A new particle consistent with the long-sought Higgs boson has been observed by the ATLAS and CMS experiments at CERN.
Both ATLAS and CMS see a strong indication for the presence of a new particle in the mass region around 125-126 GeV. Both experiments gave the level of significance of the result as 5-sigma on the scale that particle physicists use to describe the certainty of a discovery – a 5-sigma result is considered a discovery.
“We observe in our data clear signs of a new particle, at the level of 5-sigma, in the mass region around 126 GeV,” said ATLAS experiment spokesperson Fabiola Gianotti. “The outstanding performance of the LHC and ATLAS and the huge efforts of many people have brought us to this exciting stage but a little more time is needed to prepare these results for publication.”
“The results are preliminary but the 5-sigma signal at around 125 GeV we’re seeing is dramatic. This is indeed a new particle. We know it must be a boson and it’s the heaviest boson ever found,” said CMS spokesperson Joe Incandela. “The implications are very significant and it is precisely for this reason that we must be extremely diligent in all of our studies and cross-checks.”
The results are based on data collected in 2011 and 2012, with 2012 data still under analysis –publication of the analysis is not expected until the end of July. A more complete picture of the observations will emerge later this year after the LHC provides the experiments with more data.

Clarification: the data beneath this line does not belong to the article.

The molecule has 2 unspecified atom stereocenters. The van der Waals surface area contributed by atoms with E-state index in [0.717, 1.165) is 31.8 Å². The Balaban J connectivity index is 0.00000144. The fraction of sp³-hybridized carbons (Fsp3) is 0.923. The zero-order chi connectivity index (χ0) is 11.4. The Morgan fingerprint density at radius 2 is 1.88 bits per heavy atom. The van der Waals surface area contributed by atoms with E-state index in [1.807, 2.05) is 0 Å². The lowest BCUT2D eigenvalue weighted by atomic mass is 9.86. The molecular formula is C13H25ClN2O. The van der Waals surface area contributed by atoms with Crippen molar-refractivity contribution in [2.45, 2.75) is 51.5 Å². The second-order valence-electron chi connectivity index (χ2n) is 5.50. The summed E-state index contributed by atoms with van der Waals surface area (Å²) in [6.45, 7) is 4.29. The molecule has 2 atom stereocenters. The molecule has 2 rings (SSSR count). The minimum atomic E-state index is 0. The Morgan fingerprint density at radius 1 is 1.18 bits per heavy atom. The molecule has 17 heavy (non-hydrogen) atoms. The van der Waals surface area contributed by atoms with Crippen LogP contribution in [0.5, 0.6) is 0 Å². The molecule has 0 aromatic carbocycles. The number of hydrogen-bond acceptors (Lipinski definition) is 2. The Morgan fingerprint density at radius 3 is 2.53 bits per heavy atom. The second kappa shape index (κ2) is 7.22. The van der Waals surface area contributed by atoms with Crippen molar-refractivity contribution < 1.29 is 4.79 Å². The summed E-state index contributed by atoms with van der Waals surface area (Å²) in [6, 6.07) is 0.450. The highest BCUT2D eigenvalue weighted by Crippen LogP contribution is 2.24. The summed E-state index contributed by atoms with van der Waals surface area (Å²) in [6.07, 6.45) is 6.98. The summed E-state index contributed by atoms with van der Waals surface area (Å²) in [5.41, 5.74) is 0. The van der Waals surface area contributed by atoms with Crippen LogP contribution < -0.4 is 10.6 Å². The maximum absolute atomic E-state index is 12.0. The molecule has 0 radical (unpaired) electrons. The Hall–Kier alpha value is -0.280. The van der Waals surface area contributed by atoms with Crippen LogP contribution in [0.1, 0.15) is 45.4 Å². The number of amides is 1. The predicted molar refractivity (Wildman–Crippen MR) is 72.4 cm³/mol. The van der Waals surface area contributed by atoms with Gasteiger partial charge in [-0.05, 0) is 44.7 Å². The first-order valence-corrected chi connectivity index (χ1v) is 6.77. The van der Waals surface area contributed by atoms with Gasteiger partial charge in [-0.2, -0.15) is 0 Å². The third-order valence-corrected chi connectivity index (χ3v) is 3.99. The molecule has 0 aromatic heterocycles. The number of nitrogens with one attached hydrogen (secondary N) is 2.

CERN Research Director Sergio Bertolucci said: “It’s hard not to get excited by these results. We stated last year that in 2012 we would either find a new Higgs-like particle or exclude the existence of the Standard Model Higgs. With all the necessary caution, it looks to me that we are at a branching point; the observation of this new particle indicated the path for the future towards a more detailed understanding of what we’re seeing in the data.”
The next step is to determine the precise nature of the particle and its significance for our understanding of the universe. Positive identification of the characteristics will take considerable time and data – but whatever form the Higgs takes, our knowledge of the fundamental structure of matter is about to change.
The Standard Model describes the fundamental particles from which every visible thing in the universe is made of and the forces acting between them – but this makes up only 4% of the total. A more exotic version of the Higgs particle could be a bridge to understanding the remaining 96%.
“We have reached a milestone in our understanding of nature,” said Rolf Heuer, CERN Director General. “The discovery of a particle consistent with the Higgs boson opens the way to more detailed studies requiring larger statistics, which will pin down the new particle’s properties, and is likely to shed light on other mysteries of our universe.”